If the pension plans invested in U.S. Treasuries, they would be able to do no better than the rates on Treasuries over the period for the particular bonds… you may have heard that the interest rates are fairly low right now.

If the pension plans invested in liquid equities, one might be able to claim about 7% long-term returns or so… so to boost it even above that, one needs harder-to-measure, higher-risk, and potentially higher-return assets.

And thus the push for “alternative assets” in public pension funds.

Barry Ritholtz at Bloomberg View notes the same thing:

A new report poses an interesting question: “Would public pension funds have fared better if they had never invested in hedge funds at all?”

This is a subject we have investigated numerous times. The conclusion of the report confirms our earlier commentary: a small number of elite funds generate alpha (market-beating returns) after fees for their clients while the vast majority underperform yet still manage to overcharge for their services.

People do care about performance, as well as fees. It is just that in the hierarchy of public-pension fund needs, both take a back seat to expected returns. This is because the higher the expected return, the lower the capital contributions required of some obligated public entity.

Here is the punchline: Those expected returns are a myth. They don’t exist, except for the most elite funds, which are a tiny percentage of the industry. A few can generate alpha; most of the rest are mere wealth-transfer machines. As the chart below shows, none of the major classes of hedge funds beats the market.

Here’s the chart he’s talking about:

Back to Ritholtz:

In other words, hedge funds aren’t used to generate higher returns; they simply make it possible for some public entity to reduce contributions to the underlying pension. This is the primary driving force in the rise of hedge funds for public pensions.

This fiction has been perpetuated by consultants and others with a vested interest. The myth has been swallowed whole by politicians, who can make the finances of the local and state governments they oversee appear better than they really are.

I have yet to find the source of the idea that hedge funds outperform the market. It was created out of whole cloth as a sales pitch. There is no basis in accepted academic theory or actual practice to expect the hedge-fund industry to deliver returns above beta (market-matching returns). But the huge gap between pension-fund obligations and their actual assets has encouraged fund managers to invest more in hedge funds because of these inflated return expectations.

It’s called marketing.

The search for alpha (extra returns uncorrelated with the broad market, which is beta) is a perennial topic in the investment biz. I won’t say I’m an alpha atheist, but I invest in market index ETFs. Alpha may exist, but I doubt I’ll be able to find it.

Many pension funds are desperate for returns. The pension promises they’ve made are really expensive, and they’re hoping that investment returns will cover that huge expense.

But they’ve not been.

The main thing to worry about now is whether these alternative assets not only don’t give extra returns, but give very large losses.


Previous posts on alternative assets and public pensions:

About that last post:
bq.. I do want to make something clear: “alternative” assets are not, in and of themselves, scams or even necessarily inappropriate for pensions.

However, there are aspects that make them questionable for use in public pensions, especially in states with a long history of official corruption and also in states where the funded position is poor. It is also very questionable when such high percentages are allocated to these asset classes.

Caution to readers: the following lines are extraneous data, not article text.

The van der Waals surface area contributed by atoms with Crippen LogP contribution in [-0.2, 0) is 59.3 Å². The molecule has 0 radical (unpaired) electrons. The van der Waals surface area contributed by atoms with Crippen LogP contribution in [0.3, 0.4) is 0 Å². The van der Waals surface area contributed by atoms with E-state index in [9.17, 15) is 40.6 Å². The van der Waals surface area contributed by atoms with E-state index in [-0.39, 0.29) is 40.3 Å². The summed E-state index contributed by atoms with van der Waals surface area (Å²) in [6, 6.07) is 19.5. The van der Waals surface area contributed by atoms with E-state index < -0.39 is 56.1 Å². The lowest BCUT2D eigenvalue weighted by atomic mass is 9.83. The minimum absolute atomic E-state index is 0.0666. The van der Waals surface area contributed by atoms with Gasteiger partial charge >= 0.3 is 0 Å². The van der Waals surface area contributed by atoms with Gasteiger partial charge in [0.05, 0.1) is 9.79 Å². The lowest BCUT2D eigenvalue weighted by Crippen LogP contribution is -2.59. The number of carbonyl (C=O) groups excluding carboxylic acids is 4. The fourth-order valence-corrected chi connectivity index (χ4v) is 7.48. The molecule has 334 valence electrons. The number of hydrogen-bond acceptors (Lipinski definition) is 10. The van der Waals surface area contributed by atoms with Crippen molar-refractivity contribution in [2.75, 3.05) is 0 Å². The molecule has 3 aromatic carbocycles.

The whole point of the assets being “alternative” is that there is no broad, liquid market in these assets, and in the case of many of the hedge funds and private equity funds, investors are restricted from removing their investments for a certain period of time.

This makes a certain amount of sense, but if one must have cash flow paid to pensioners, you can see how this can become a problem if the pension plan can’t even liquidate a large percentage of its supposed assets.

The point is that investing in alternatives requires more sophistication and a lot more investment discipline than using market-traded stocks and bonds.

When it goes well, it can be a boon to the funds, but when it goes poorly, it can be disastrous.


I am somewhat skeptical in the measurement of returns on alternative asset classes. You don’t actually know what your total return was until the money has all come out, because there’s no market price for alternative assets — it’s not until the assets have been turned back into cash that you know what the value was. That’s what makes them “alternative”: they’re fairly illiquid assets.

Illiquid investments are not necessarily a problem, but it’s a large problem if it forms a large portion of the portfolio and you have to liquidate holdings to pay pensions.

Since writing some of the posts above, some of the plans have decided to withdraw from particular alternative asset classes. In the case of Calpers, they may be pulling out of hedge funds, but they are still using other alternative asset classes.

In the insurance world, by regulations insurers are required to hold relatively large amounts of capital against the possibility that volatile or hard-to-value assets will go sour. The risk charge is 30% for these assets (compared to less than 1% for top-rated bonds). As a result, insurer portfolios tend to be light on alternative assets, though they do judiciously invest in order to get some extra return on surplus.

If pension plans had to account for their asset risk, even with getting to pick high discount rates, I think they would invest differently.